DTI proposals on batteries raise EC compliance issues

Draft regulations to implement part of the 1991 EC Directive on used batteries were issued for consultation by the Department of Trade and Industry (DTI) on 21 October.1 But the DTI has yet to say how it intends to achieve the key requirements to promote the separate collection, recycling and separate disposal of waste batteries - or why it feels these can be complied with by non-statutory means.

The EC Directive should have been brought into force by September 1992. Implementation was delayed because the European Commission had difficulties in securing agreement on the form of two labels advising consumers not to deposit spent batteries in dustbins and indicating their heavy metal content. The labelling scheme has now been finalised and incorporated in a Commission Directive issued early in October.2In May, the DTI consulted on the collection options for batteries (ENDS Report 220, pp 31-32 ). It says it is still considering responses to this.

The new consultation paper deals with provisions of the Directive which the DTI believes must be implemented by statutory means. It says that it intends to bring the necessary regulations into force on 1 January 1994, but adds that this timetable may have to be reviewed in the light of responses from consultees. However, any further lengthy delay is likely to be unacceptable to the Commission, which set 31 December as the deadline for introducing the new labelling requirements.

The draft regulations will implement three of the Directive's requirements. These are a ban on alkaline manganese batteries containing more than 0.025% mercury by weight, with some exceptions; the labelling system; and a provision that spent batteries must be readily removable from appliances by consumers.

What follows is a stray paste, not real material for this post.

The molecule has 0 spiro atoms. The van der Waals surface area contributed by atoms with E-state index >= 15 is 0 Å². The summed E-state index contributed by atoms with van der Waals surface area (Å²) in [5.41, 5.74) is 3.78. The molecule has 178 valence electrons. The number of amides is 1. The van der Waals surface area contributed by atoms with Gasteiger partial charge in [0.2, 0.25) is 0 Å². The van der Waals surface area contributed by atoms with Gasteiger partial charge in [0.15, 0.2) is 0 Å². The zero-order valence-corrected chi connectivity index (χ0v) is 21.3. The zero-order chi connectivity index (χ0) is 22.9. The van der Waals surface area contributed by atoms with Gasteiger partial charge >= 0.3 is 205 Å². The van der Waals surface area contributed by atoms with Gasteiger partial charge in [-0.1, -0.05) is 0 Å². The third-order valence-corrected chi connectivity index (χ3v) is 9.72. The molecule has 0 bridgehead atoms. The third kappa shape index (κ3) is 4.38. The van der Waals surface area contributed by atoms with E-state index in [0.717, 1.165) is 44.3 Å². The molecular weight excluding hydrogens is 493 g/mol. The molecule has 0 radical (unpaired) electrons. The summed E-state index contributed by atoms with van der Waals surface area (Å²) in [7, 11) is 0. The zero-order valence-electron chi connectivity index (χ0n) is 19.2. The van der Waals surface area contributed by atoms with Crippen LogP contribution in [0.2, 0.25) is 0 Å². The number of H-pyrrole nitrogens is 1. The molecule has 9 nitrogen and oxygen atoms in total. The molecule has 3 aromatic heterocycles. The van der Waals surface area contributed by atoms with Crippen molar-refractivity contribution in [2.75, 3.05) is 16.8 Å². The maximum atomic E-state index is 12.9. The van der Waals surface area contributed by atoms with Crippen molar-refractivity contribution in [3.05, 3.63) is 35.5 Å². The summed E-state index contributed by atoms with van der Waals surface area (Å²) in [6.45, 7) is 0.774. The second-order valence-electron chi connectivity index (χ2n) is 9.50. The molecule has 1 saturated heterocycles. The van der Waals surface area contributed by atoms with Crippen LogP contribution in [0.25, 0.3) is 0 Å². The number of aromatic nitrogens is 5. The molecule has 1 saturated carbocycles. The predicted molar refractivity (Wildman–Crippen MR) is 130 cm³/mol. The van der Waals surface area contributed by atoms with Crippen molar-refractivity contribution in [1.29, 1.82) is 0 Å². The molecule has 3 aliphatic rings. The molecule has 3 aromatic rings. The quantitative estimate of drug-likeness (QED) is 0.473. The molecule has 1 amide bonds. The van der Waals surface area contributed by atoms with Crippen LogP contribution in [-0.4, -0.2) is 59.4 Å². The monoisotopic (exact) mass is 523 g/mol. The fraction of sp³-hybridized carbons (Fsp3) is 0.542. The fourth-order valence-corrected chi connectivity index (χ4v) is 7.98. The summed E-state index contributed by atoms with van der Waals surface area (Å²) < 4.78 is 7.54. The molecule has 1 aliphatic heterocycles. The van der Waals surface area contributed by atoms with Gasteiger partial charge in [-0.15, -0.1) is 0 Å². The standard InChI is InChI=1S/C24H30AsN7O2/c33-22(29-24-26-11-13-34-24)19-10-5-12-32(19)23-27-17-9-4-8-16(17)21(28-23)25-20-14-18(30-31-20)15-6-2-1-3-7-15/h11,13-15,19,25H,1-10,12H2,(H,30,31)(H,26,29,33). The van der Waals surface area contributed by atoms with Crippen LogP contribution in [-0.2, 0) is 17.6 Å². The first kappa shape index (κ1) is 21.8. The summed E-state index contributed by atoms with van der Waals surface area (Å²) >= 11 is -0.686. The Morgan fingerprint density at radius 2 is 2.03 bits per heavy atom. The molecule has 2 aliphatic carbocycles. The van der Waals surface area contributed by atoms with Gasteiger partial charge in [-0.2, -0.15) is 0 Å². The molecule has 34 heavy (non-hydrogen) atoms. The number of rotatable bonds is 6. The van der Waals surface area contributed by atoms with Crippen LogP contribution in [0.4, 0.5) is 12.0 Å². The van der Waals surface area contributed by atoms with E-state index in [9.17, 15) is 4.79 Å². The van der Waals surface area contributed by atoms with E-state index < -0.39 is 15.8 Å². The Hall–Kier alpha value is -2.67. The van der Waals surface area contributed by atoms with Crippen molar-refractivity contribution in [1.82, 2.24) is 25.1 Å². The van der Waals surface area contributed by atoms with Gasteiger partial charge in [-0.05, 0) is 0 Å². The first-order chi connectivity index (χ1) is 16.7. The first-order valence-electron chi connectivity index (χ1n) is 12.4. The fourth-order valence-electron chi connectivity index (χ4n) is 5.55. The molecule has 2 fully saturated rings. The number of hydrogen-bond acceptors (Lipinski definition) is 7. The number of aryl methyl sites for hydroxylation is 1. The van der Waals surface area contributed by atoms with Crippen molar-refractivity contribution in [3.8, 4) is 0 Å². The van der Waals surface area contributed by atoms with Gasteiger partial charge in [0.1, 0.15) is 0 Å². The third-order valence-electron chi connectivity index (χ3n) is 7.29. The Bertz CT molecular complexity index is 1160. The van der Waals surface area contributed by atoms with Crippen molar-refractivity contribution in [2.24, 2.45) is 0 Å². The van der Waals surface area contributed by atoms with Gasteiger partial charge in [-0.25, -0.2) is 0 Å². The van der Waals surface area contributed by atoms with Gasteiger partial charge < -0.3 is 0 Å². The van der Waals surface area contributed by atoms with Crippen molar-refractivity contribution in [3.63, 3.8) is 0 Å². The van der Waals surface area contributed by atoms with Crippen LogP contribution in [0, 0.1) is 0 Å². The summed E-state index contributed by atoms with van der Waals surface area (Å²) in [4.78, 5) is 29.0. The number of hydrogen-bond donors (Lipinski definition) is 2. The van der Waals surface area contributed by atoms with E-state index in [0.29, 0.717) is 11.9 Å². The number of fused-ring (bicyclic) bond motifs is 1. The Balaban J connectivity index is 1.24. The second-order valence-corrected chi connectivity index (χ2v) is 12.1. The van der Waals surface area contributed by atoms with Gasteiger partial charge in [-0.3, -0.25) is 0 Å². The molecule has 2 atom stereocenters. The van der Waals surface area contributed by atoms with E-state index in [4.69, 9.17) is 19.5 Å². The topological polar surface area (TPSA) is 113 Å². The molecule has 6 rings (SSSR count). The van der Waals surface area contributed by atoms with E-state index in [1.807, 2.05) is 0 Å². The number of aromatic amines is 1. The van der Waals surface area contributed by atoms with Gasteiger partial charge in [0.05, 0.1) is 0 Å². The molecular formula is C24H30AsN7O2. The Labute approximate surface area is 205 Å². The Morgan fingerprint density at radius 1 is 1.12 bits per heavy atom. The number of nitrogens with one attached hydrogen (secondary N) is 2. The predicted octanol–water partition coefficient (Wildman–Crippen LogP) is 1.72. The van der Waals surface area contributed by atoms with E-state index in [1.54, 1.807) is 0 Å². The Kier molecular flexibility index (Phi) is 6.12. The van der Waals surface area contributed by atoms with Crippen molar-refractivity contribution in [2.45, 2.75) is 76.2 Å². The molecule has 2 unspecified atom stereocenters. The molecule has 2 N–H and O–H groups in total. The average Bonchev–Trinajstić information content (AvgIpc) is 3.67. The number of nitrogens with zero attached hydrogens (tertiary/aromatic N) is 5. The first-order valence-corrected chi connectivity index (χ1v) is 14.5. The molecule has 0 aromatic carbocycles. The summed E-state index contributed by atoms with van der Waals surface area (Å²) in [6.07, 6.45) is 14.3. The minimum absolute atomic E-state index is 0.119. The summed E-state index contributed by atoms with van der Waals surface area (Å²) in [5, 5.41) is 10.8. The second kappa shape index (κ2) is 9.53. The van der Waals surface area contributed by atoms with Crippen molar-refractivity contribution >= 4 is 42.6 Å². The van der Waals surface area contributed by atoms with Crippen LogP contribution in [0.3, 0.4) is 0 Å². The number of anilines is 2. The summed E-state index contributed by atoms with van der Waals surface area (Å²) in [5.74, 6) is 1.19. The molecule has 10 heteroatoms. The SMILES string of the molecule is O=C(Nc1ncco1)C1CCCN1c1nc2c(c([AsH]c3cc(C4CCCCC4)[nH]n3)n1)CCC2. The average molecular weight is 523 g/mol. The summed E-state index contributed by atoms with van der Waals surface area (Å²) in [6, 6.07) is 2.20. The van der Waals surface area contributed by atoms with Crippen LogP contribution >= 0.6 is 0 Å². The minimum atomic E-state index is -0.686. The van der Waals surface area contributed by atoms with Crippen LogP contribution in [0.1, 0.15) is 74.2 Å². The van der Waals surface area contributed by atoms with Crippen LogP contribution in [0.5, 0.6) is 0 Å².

As provided in the new labelling Directive, the labelling requirements will not apply to batteries marketed in Britain before 1 January 1996 if they were manufactured in, or imported into, the EC before 1 January 1994.

The DTI's proposals on enforcement of the labelling Directive's requirements arguably do not go far enough. Under the Directive, Member States are obliged to "lay down the penalties to be applied in the event of an infringement" of its provisions, and such penalties "must be effective, proportionate and deterrent in their effect."

This wording suggests that infringements should automatically attract a penalty. But the DTI has proposed that the initial response to a breach of the labelling rules should be for the Secretary of State to serve a notice requiring compliance. In the period immediately after the entry into force of the regulations, manufacturers would be given up to six months to comply. Only if the notice was not complied with would an offence be committed. The paper adds that the appropriate level of fine for such an offence has yet to be decided.

A similar approach will be taken to enforcing the statutory requirement for appliances to be designed so that spent batteries are readily removable. In this case manufacturers would have up to 12 months to comply with a notice in the early phase of implementation.

The consultation paper does not deal with how spent batteries will be collected separately and recycled or disposed of separately. According to the DTI, the Directive's provisions in these areas are "less specific" and will be implemented by non-statutory means.

Exactly why the DTI has interpreted the Directive in this way is not clear. For example, it regards as "less specific" a clause which says that "Member States shall take appropriate steps to ensure that spent batteries and accumulators are collected separately with a view to their recovery or disposal." Yet almost exactly the same wording is used in clauses which are to be implemented by statutory means. Thus the Directive says that Member States "shall ensure" marking of batteries, and that they "shall take measures to ensure" that batteries are not incorporated into appliances from which they cannot be readily removed.

The European Commission has received backing from the European Court of Justice in arguing that Member States must give statutory effect to obligations laid down in Directives. It will be interesting to see whether it is satisfied with the "non-statutory" scheme which the DTI has in mind.

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